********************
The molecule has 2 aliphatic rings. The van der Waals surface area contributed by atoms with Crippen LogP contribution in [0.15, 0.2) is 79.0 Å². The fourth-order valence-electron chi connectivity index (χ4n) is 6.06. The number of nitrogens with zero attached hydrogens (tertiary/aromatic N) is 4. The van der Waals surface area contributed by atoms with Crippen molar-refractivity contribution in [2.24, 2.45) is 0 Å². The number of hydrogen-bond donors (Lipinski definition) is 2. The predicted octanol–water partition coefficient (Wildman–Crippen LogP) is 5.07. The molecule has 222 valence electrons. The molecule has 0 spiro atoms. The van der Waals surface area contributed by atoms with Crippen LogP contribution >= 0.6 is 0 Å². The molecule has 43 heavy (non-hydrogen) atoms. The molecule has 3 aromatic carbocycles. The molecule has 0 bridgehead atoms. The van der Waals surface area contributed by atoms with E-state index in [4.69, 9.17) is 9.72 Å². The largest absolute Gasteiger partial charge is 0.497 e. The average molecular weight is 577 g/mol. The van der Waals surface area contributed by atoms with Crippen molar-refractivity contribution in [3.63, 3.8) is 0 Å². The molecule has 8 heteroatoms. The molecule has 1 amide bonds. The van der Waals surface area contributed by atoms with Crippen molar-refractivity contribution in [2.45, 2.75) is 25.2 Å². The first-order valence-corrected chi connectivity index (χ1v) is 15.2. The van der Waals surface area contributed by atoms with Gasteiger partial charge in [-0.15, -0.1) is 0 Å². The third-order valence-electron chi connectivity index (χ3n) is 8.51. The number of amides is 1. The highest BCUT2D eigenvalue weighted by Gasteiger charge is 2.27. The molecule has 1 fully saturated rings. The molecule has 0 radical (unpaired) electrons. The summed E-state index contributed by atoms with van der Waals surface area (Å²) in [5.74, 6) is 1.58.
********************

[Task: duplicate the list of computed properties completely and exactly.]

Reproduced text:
The molecule has 2 aliphatic rings. The van der Waals surface area contributed by atoms with Crippen LogP contribution in [0.15, 0.2) is 79.0 Å². The fourth-order valence-electron chi connectivity index (χ4n) is 6.06. The number of nitrogens with zero attached hydrogens (tertiary/aromatic N) is 4. The van der Waals surface area contributed by atoms with Crippen molar-refractivity contribution in [2.24, 2.45) is 0 Å². The number of hydrogen-bond donors (Lipinski definition) is 2. The predicted octanol–water partition coefficient (Wildman–Crippen LogP) is 5.07. The molecule has 222 valence electrons. The molecule has 0 spiro atoms. The van der Waals surface area contributed by atoms with Crippen LogP contribution >= 0.6 is 0 Å². The molecule has 43 heavy (non-hydrogen) atoms. The molecule has 3 aromatic carbocycles. The molecule has 0 bridgehead atoms. The van der Waals surface area contributed by atoms with E-state index in [4.69, 9.17) is 9.72 Å². The largest absolute Gasteiger partial charge is 0.497 e. The average molecular weight is 577 g/mol. The van der Waals surface area contributed by atoms with Crippen molar-refractivity contribution in [3.63, 3.8) is 0 Å². The molecule has 8 heteroatoms. The molecule has 1 amide bonds. The van der Waals surface area contributed by atoms with Crippen molar-refractivity contribution in [2.45, 2.75) is 25.2 Å². The first-order valence-corrected chi connectivity index (χ1v) is 15.2. The van der Waals surface area contributed by atoms with Gasteiger partial charge in [-0.15, -0.1) is 0 Å². The third-order valence-electron chi connectivity index (χ3n) is 8.51. The number of amides is 1. The highest BCUT2D eigenvalue weighted by Gasteiger charge is 2.27. The molecule has 1 fully saturated rings. The molecule has 0 radical (unpaired) electrons. The summed E-state index contributed by atoms with van der Waals surface area (Å²) in [5.74, 6) is 1.58.